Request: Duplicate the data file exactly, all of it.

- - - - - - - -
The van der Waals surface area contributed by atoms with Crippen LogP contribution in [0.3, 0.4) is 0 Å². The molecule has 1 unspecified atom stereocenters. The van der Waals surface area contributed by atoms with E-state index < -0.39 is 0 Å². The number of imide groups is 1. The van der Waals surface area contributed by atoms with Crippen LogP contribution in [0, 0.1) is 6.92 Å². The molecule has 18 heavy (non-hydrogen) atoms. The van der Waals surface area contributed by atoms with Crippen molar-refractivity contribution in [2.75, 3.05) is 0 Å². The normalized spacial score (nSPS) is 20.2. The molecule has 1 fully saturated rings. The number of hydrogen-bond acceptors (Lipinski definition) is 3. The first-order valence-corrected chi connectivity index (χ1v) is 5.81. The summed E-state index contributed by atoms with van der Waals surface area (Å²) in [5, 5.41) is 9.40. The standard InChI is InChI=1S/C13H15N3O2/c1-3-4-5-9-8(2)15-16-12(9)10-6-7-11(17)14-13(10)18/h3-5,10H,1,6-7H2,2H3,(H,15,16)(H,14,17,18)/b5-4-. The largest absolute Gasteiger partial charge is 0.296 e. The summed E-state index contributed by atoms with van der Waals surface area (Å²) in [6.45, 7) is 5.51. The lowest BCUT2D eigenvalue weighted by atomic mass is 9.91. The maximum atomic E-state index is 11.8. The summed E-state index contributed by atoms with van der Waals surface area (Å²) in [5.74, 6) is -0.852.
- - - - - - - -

The van der Waals surface area contributed by atoms with Crippen LogP contribution in [0.3, 0.4) is 0 Å². The molecule has 1 unspecified atom stereocenters. The van der Waals surface area contributed by atoms with E-state index < -0.39 is 0 Å². The number of imide groups is 1. The van der Waals surface area contributed by atoms with Crippen LogP contribution in [0, 0.1) is 6.92 Å². The molecule has 18 heavy (non-hydrogen) atoms. The van der Waals surface area contributed by atoms with Crippen molar-refractivity contribution in [2.75, 3.05) is 0 Å². The normalized spacial score (nSPS) is 20.2. The molecule has 1 fully saturated rings. The number of hydrogen-bond acceptors (Lipinski definition) is 3. The first-order valence-corrected chi connectivity index (χ1v) is 5.81. The summed E-state index contributed by atoms with van der Waals surface area (Å²) in [5, 5.41) is 9.40. The standard InChI is InChI=1S/C13H15N3O2/c1-3-4-5-9-8(2)15-16-12(9)10-6-7-11(17)14-13(10)18/h3-5,10H,1,6-7H2,2H3,(H,15,16)(H,14,17,18)/b5-4-. The largest absolute Gasteiger partial charge is 0.296 e. The summed E-state index contributed by atoms with van der Waals surface area (Å²) in [6.45, 7) is 5.51. The lowest BCUT2D eigenvalue weighted by atomic mass is 9.91. The maximum atomic E-state index is 11.8. The summed E-state index contributed by atoms with van der Waals surface area (Å²) in [5.74, 6) is -0.852.